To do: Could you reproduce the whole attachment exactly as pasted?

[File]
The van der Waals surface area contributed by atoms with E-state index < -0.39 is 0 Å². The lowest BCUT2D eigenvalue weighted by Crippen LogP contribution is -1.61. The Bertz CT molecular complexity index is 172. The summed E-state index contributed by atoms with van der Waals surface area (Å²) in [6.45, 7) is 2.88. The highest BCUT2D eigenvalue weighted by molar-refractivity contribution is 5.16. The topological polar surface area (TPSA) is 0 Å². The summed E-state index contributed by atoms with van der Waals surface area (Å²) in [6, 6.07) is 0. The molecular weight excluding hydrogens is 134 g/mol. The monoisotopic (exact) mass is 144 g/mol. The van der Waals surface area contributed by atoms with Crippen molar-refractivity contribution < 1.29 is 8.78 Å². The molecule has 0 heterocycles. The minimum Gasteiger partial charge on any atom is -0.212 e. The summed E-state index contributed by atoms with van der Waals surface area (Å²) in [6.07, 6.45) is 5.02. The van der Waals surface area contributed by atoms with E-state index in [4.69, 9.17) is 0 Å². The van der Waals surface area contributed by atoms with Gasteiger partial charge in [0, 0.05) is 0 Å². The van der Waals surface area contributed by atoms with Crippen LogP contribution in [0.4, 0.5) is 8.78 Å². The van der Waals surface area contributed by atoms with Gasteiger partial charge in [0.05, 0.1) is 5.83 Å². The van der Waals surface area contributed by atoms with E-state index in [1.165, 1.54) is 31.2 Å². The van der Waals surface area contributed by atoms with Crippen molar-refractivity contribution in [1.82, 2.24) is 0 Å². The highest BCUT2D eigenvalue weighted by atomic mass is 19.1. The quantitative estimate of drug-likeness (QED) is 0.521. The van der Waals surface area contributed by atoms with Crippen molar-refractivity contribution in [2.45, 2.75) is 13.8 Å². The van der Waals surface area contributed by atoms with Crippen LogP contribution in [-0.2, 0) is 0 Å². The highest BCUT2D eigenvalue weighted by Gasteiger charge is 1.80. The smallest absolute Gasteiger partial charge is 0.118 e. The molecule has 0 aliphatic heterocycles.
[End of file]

The van der Waals surface area contributed by atoms with E-state index < -0.39 is 0 Å². The lowest BCUT2D eigenvalue weighted by Crippen LogP contribution is -1.61. The Bertz CT molecular complexity index is 172. The summed E-state index contributed by atoms with van der Waals surface area (Å²) in [6.45, 7) is 2.88. The highest BCUT2D eigenvalue weighted by molar-refractivity contribution is 5.16. The topological polar surface area (TPSA) is 0 Å². The summed E-state index contributed by atoms with van der Waals surface area (Å²) in [6, 6.07) is 0. The molecular weight excluding hydrogens is 134 g/mol. The monoisotopic (exact) mass is 144 g/mol. The van der Waals surface area contributed by atoms with Crippen molar-refractivity contribution < 1.29 is 8.78 Å². The molecule has 0 heterocycles. The minimum Gasteiger partial charge on any atom is -0.212 e. The summed E-state index contributed by atoms with van der Waals surface area (Å²) in [6.07, 6.45) is 5.02. The van der Waals surface area contributed by atoms with E-state index in [4.69, 9.17) is 0 Å². The van der Waals surface area contributed by atoms with Gasteiger partial charge in [0, 0.05) is 0 Å². The van der Waals surface area contributed by atoms with Crippen LogP contribution in [0.4, 0.5) is 8.78 Å². The van der Waals surface area contributed by atoms with Gasteiger partial charge in [0.05, 0.1) is 5.83 Å². The van der Waals surface area contributed by atoms with E-state index in [1.165, 1.54) is 31.2 Å². The van der Waals surface area contributed by atoms with Crippen molar-refractivity contribution in [1.82, 2.24) is 0 Å². The highest BCUT2D eigenvalue weighted by atomic mass is 19.1. The quantitative estimate of drug-likeness (QED) is 0.521. The van der Waals surface area contributed by atoms with Crippen molar-refractivity contribution in [2.45, 2.75) is 13.8 Å². The van der Waals surface area contributed by atoms with Crippen LogP contribution in [-0.2, 0) is 0 Å². The highest BCUT2D eigenvalue weighted by Gasteiger charge is 1.80. The smallest absolute Gasteiger partial charge is 0.118 e. The molecule has 0 aliphatic heterocycles.